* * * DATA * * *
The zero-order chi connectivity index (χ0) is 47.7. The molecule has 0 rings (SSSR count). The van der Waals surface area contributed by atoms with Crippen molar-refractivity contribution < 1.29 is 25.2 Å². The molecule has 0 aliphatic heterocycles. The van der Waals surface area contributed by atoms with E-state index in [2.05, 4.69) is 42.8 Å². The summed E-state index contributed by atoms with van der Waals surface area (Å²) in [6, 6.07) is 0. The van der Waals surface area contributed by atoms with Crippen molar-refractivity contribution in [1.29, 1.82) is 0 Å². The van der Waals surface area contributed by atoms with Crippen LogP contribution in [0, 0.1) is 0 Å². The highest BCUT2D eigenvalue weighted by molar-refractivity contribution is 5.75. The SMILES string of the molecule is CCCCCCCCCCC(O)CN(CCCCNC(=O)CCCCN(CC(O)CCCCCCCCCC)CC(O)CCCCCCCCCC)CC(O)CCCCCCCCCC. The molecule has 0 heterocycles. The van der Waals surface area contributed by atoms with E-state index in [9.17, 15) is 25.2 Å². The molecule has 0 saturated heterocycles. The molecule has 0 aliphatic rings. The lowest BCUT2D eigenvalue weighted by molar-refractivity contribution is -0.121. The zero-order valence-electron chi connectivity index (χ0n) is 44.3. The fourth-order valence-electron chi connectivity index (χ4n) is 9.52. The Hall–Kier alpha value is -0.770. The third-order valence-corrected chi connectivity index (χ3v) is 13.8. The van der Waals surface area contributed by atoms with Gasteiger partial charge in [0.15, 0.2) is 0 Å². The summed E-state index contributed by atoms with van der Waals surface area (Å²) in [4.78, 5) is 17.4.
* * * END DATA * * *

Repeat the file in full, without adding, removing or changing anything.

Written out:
The zero-order chi connectivity index (χ0) is 47.7. The molecule has 0 rings (SSSR count). The van der Waals surface area contributed by atoms with Crippen molar-refractivity contribution < 1.29 is 25.2 Å². The molecule has 0 aliphatic heterocycles. The van der Waals surface area contributed by atoms with E-state index in [2.05, 4.69) is 42.8 Å². The summed E-state index contributed by atoms with van der Waals surface area (Å²) in [6, 6.07) is 0. The van der Waals surface area contributed by atoms with Crippen molar-refractivity contribution in [1.29, 1.82) is 0 Å². The van der Waals surface area contributed by atoms with Crippen LogP contribution in [0, 0.1) is 0 Å². The highest BCUT2D eigenvalue weighted by molar-refractivity contribution is 5.75. The SMILES string of the molecule is CCCCCCCCCCC(O)CN(CCCCNC(=O)CCCCN(CC(O)CCCCCCCCCC)CC(O)CCCCCCCCCC)CC(O)CCCCCCCCCC. The molecule has 0 heterocycles. The van der Waals surface area contributed by atoms with E-state index in [9.17, 15) is 25.2 Å². The molecule has 0 saturated heterocycles. The molecule has 0 aliphatic rings. The lowest BCUT2D eigenvalue weighted by molar-refractivity contribution is -0.121. The zero-order valence-electron chi connectivity index (χ0n) is 44.3. The fourth-order valence-electron chi connectivity index (χ4n) is 9.52. The Hall–Kier alpha value is -0.770. The third-order valence-corrected chi connectivity index (χ3v) is 13.8. The van der Waals surface area contributed by atoms with Gasteiger partial charge in [0.15, 0.2) is 0 Å². The summed E-state index contributed by atoms with van der Waals surface area (Å²) in [4.78, 5) is 17.4.